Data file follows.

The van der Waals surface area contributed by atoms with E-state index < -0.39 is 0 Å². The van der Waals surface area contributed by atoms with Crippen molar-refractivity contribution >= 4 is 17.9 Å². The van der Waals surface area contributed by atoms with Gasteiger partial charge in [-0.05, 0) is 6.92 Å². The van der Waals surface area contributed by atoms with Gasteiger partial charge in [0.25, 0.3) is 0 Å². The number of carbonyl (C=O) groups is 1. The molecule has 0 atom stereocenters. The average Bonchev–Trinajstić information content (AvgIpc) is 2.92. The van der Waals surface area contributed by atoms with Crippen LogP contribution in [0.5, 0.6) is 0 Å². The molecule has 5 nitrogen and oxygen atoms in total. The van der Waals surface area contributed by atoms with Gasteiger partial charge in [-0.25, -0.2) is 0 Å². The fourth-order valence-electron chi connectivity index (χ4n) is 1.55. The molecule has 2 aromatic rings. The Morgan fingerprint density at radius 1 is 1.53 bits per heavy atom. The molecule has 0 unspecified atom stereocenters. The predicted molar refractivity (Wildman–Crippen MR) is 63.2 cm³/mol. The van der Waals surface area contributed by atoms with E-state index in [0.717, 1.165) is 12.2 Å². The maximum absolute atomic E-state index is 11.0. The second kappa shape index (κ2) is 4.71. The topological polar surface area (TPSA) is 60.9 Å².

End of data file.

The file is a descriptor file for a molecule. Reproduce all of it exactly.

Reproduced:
The van der Waals surface area contributed by atoms with E-state index < -0.39 is 0 Å². The van der Waals surface area contributed by atoms with Crippen molar-refractivity contribution >= 4 is 17.9 Å². The van der Waals surface area contributed by atoms with Gasteiger partial charge in [-0.05, 0) is 6.92 Å². The van der Waals surface area contributed by atoms with Gasteiger partial charge in [0.25, 0.3) is 0 Å². The number of carbonyl (C=O) groups is 1. The molecule has 0 atom stereocenters. The average Bonchev–Trinajstić information content (AvgIpc) is 2.92. The van der Waals surface area contributed by atoms with Crippen LogP contribution in [0.5, 0.6) is 0 Å². The molecule has 5 nitrogen and oxygen atoms in total. The van der Waals surface area contributed by atoms with Gasteiger partial charge in [-0.25, -0.2) is 0 Å². The fourth-order valence-electron chi connectivity index (χ4n) is 1.55. The molecule has 2 aromatic rings. The Morgan fingerprint density at radius 1 is 1.53 bits per heavy atom. The molecule has 0 unspecified atom stereocenters. The predicted molar refractivity (Wildman–Crippen MR) is 63.2 cm³/mol. The van der Waals surface area contributed by atoms with E-state index in [0.717, 1.165) is 12.2 Å². The maximum absolute atomic E-state index is 11.0. The second kappa shape index (κ2) is 4.71. The topological polar surface area (TPSA) is 60.9 Å².